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New Technologies and Cultures of Communication in the 19th and 20th Centuries Print E-mail

May 10-11, 2013
Workshop at the GHI
Conveners: Clelia Caruso (German Historical Institute-Washington), Peter Jelavich (The Johns Hopkins University), Richard R. John (Columbia University), and Benjamin Schwantes (German Historical Institute-Washington)

Participants: Gene Allen (Ryerson University), Gabriele Balbi (Università della Svizzera italiana, Lugano), Volker Barth (University of Cologne), Andreas Fickers (Maastricht University), Jonas Harvard (Mid-Sweden University), Dirk van Laak (University of Giessen), Lan Xuan Le (UC Santa Barbara), Adelina Mbinjama-Gamatham (Nelson Mandela Metropolitan University), Simone Müller-Pohl (Free University of Berlin), Andrew Russell (Stevens Institute of Technology), Heidi Tworek (Harvard University)

Conference Report

Very often, innovations in communication technologies produce changes in communication cultures. This relationship holds true particularly for the nineteenth and twentieth centuries due to the emergence and spread of electronic media. The workshop focused on how technologies such as the telegraph, telephone, and radio affected existing communication routines, that is, how they changed communication practices and altered cultural meanings associated with them. In his keynote lecture, Dirk van Laak pointed out that scholars in the history of technology have correctly focused on end users of technologies, but argued that there are other agents who need to be taken into consideration when trying to assess the patterns of adoption of new technologies. Those agents comprise such diverse groups as researchers, developers, entrepreneurs, and politicians, but also cultural interpreters, scientists, hackers, amateur tinkerers and even declared non-users. With regard to avenues for future research, he argued that there is truly no state of closure for usages of technologies. Even though some usages may appear to be established at a certain point, others are in a perpetual state of change. Finally he suggested that like scholars of technology and infrastructure history, media history scholars should look at vulnerabilities and failures or supersessions of infrastructures and technologies of communication. Consequently, the subsequent discussion focused on how to write an informed history of the usages of media. Participants agreed on the idea that a possible structure for a narrative focusing on a history of media usages would have to take into consideration the introduction of a medium and a phase of flexibility and stabilization, but still account for possible reinventions or redevelopments of media technologies.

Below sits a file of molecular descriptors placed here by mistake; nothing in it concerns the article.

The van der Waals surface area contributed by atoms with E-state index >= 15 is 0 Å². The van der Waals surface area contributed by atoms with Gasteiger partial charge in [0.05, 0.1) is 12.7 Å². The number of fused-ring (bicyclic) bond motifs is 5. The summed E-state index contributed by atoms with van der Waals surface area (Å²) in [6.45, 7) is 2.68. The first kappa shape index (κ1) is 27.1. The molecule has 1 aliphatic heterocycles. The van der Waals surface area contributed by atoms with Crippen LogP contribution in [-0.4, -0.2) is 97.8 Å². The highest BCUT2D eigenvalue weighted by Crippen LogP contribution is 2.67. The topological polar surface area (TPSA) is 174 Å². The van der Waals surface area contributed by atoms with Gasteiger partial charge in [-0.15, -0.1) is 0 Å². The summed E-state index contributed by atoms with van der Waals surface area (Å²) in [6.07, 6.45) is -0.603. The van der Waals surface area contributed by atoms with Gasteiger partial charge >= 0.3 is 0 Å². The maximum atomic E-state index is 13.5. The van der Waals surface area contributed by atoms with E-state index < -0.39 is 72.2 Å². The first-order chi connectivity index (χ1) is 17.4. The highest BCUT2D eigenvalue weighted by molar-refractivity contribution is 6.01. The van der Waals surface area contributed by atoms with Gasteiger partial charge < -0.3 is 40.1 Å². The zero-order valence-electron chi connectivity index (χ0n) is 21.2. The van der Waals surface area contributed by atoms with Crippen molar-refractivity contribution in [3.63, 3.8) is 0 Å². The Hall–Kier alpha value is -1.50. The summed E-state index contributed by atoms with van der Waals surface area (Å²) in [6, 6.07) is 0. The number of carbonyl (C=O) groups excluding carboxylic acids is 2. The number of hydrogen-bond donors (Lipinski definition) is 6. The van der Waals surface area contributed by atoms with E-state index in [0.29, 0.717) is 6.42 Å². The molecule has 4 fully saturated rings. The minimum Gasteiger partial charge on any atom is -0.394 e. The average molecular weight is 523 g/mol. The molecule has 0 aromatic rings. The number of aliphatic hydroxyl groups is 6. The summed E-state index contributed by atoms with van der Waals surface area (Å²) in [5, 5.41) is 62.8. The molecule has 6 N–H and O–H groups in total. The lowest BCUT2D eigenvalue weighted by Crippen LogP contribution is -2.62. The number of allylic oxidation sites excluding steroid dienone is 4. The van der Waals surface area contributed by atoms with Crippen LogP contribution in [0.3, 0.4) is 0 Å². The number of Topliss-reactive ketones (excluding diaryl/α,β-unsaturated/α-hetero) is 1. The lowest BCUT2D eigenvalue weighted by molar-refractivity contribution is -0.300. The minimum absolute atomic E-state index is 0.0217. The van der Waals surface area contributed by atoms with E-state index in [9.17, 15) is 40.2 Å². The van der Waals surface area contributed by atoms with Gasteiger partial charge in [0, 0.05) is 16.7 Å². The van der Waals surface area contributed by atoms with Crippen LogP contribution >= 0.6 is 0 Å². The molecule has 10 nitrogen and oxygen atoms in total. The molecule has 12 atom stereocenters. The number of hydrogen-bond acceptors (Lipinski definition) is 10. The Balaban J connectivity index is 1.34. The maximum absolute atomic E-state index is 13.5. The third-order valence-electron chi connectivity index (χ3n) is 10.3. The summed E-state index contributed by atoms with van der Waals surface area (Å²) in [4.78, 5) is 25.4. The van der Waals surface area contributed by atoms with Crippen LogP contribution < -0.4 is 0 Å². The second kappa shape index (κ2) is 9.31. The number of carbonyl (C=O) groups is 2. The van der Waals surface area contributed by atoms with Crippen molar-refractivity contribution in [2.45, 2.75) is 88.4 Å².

The first session was dedicated to the analysis of media and media systems. Gabriele Balbi started the session with a presentation on the distinction between one-to-many and one-to-one media technologies, such as the telephone, wireless, and radio. He underlined how one-to-one systems emphasize privacy and dialogic communication, and often employ complex infrastructures to convey information. By contrast, one-to-many systems are public, intended for information dissemination, and the content of the message is typically more important than the communication medium or infrastructure. In a second step, however, Balbi underscored the interpretive flexibility of communication technologies in general, but especially in their formative or developmental state. In this context, he cited the example of the "circular" or broadcast telephone that presented scheduled broadcasts of informative programs through wired handsets and later speakers. He then went on to explain that wireless, point-to-point communication served as a type of broadcast media in an era before radio broadcasting became established: People with receivers could eavesdrop on private press updates sent via wireless telegraphs.

In the following presentation, Andreas Fickers talked about "Conservative Media Revolutions: Towards a Genealogy of Media Change." He rejected the term "media revolution" and explained that change in communication media is often conservative rather than revolutionary in nature, insofar as newer communication forms look to older technologies and media content for inspiration. New media adopts a "revolutionary rhetoric" but is really based on adaptation or re-appropriation of existing communication media. Fickers pled for a genealogical approach to media history. Comparative media analysis, he argued, is the key to a better understanding of changes in media technologies and content, since advances or changes in one media form provoked reactions in others.